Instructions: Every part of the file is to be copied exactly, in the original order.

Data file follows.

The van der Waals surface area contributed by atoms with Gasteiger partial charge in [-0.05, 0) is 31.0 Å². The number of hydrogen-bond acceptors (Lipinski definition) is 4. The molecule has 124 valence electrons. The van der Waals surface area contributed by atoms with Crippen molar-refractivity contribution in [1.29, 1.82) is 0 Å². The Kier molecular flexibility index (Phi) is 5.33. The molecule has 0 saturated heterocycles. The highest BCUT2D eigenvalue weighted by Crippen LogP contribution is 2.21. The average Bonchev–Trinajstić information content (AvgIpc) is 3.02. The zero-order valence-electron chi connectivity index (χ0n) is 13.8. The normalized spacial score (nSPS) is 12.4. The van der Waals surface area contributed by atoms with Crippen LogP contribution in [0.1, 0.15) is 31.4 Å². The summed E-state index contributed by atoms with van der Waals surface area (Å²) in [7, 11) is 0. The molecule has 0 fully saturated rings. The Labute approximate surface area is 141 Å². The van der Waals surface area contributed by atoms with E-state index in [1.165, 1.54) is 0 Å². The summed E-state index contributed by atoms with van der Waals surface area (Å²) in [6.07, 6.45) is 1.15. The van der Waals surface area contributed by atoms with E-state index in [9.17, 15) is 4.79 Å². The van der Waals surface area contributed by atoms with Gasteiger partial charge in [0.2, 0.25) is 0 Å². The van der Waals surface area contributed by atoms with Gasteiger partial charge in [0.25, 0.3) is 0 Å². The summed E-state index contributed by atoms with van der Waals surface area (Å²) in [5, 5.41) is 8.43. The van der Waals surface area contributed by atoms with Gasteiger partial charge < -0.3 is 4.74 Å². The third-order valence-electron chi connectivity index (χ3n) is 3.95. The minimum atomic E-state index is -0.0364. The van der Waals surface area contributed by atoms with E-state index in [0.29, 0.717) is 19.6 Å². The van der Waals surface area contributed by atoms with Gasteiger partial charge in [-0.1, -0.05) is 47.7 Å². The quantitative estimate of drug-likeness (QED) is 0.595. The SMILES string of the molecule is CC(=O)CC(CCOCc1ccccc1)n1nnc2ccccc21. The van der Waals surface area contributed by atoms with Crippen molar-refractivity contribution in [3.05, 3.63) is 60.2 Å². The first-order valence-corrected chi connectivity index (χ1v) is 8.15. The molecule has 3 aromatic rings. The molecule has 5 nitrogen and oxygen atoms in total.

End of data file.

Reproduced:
The van der Waals surface area contributed by atoms with Gasteiger partial charge in [-0.05, 0) is 31.0 Å². The number of hydrogen-bond acceptors (Lipinski definition) is 4. The molecule has 124 valence electrons. The van der Waals surface area contributed by atoms with Crippen molar-refractivity contribution in [1.29, 1.82) is 0 Å². The Kier molecular flexibility index (Phi) is 5.33. The molecule has 0 saturated heterocycles. The highest BCUT2D eigenvalue weighted by Crippen LogP contribution is 2.21. The average Bonchev–Trinajstić information content (AvgIpc) is 3.02. The zero-order valence-electron chi connectivity index (χ0n) is 13.8. The normalized spacial score (nSPS) is 12.4. The van der Waals surface area contributed by atoms with Crippen LogP contribution in [0.1, 0.15) is 31.4 Å². The summed E-state index contributed by atoms with van der Waals surface area (Å²) in [7, 11) is 0. The molecule has 0 fully saturated rings. The Labute approximate surface area is 141 Å². The van der Waals surface area contributed by atoms with E-state index in [1.165, 1.54) is 0 Å². The summed E-state index contributed by atoms with van der Waals surface area (Å²) in [6.07, 6.45) is 1.15. The van der Waals surface area contributed by atoms with E-state index in [9.17, 15) is 4.79 Å². The van der Waals surface area contributed by atoms with Gasteiger partial charge in [0.2, 0.25) is 0 Å². The van der Waals surface area contributed by atoms with Gasteiger partial charge in [0.25, 0.3) is 0 Å². The summed E-state index contributed by atoms with van der Waals surface area (Å²) in [5, 5.41) is 8.43. The van der Waals surface area contributed by atoms with Gasteiger partial charge < -0.3 is 4.74 Å². The third-order valence-electron chi connectivity index (χ3n) is 3.95. The minimum atomic E-state index is -0.0364. The van der Waals surface area contributed by atoms with E-state index in [0.29, 0.717) is 19.6 Å². The van der Waals surface area contributed by atoms with Gasteiger partial charge in [-0.1, -0.05) is 47.7 Å². The quantitative estimate of drug-likeness (QED) is 0.595. The SMILES string of the molecule is CC(=O)CC(CCOCc1ccccc1)n1nnc2ccccc21. The van der Waals surface area contributed by atoms with Crippen molar-refractivity contribution in [3.05, 3.63) is 60.2 Å². The first-order valence-corrected chi connectivity index (χ1v) is 8.15. The molecule has 3 aromatic rings. The molecule has 5 nitrogen and oxygen atoms in total.